Keeping score for the countdown

Written by: 
Patrick Campbell
op clockwise from top left: Part-time Athletics staff are Aurie Sorenson, Kingsley Ah You: Paul Hurst, Faigalilo Aiu, Moana Kalua’u, Marsie Mo’o, and Diedra Ulii. Some employees have worked for years and Aiu for nearly 50 years.
When the Athletic Department concludes its final basketball season in February, BYU-Hawaii will also be parting ways with their employees who run the scorers’ tables, most of whom are residents of Laie and Kahuku.
 
“I am so grateful for the opportunity I’ve had to be a part of the BYUH Athletics program ohana,” said Kingsley Ah  You, the in-game announcer. “My time here has been amazing, and I will cherish the memories and friendships I’ve had the opportunity to create here over the last eight years.”
 
The other score table workers expressed the same sentiments. Ah You reminisced about the great memories they have had watching the Seasiders Athletic competitions for the last few decades.
 
Lilo Aiu said he has been working for the Athletics Department since 1968 and has seen many changes. As a new student from Samoa, he ran the scoreboard, which at the time was a flip chart with the numbers on the cards. Aiu still has the scoreboard responsibilities, but instead of flipping paper, he presses buttons.
 
Although the programs and the technology he uses have changed, Aiu spoke strongly about the mission of the program staying constant all these years in accomplishing the school’s mission. “Many foreign students came here because of basketball and other sports,” said Aiu. “You had many non-members coming and joining the church because of their experience with the Athletics Department. It will be a loss for BYUH.”
 
With the end of intercollegiate sports, Aiu said he felt there would be something lacking in the school, but he was not sure what could fill the void.
“Athletics are a big part of our community,” said Ah You “They pull us all together.”
 
Ah  You, like Aiu, said he is not sure what will be able to replace Athletics, but he also expressed concern about the loss of connection between the university and the local community, which he said sports provided.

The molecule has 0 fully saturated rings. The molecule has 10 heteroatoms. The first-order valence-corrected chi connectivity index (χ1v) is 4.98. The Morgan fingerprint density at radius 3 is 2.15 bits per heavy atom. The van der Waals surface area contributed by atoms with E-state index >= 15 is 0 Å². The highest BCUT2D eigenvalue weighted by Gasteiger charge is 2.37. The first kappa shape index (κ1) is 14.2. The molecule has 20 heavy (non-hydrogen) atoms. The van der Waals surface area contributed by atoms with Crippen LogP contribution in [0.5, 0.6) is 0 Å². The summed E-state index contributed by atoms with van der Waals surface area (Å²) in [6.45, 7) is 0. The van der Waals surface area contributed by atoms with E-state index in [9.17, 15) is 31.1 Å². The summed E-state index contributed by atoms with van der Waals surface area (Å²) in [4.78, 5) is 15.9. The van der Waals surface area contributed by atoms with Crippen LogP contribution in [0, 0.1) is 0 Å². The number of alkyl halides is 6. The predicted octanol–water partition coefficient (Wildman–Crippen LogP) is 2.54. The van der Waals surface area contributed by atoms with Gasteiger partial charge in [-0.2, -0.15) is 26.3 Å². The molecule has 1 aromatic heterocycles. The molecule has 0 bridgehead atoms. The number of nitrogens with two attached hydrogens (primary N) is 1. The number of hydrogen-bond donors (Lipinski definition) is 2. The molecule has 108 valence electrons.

“I’m not sure what is going to be the main connection between us and the community,” said Ah You. “There are other many great programs the university offers, but they are for a certain sector, such as plays and concerts, which are very culturally important. But Athletics has been such a big part of our connection as a community as a whole to the school.”
 
Ah  You said one of the thrills of his eight years announcing for BYUH has been to watch athletes from Kahuku get the opportunity to play at BYUH and to see them excel academically as well as athletically.
 
Marsie Mo’o, who has kept the stats at the games for 20 years, said she feels there might be more opportunities for the local high school teams to play in the gymnasium.
 
“Many of the most exciting games have been when the local schools have been playing. A lot of times we’ve seen this place get full,” said Mo’o. “The fans are so fun and are so excited. You can feel the warmth of the fans cheering on their family and community members.”
 
While it remains to be seen how sports will impact the school in the future, Mo’o is grateful for the rich history and the opportunity she had to see so many “skilled athletes and excellent teams play on the Cannon Activities Center’s court.”
 
As a retiree, the change Mo’o is worried about most is having too much spare time. “Working here gives me an opportunity to stay alive, and see what’s happening,” joked Mo’o. “It’s my way of keeping up with everything current.”
Date Published: 
Friday, January 13, 2017
Last Edited: 
Friday, January 13, 2017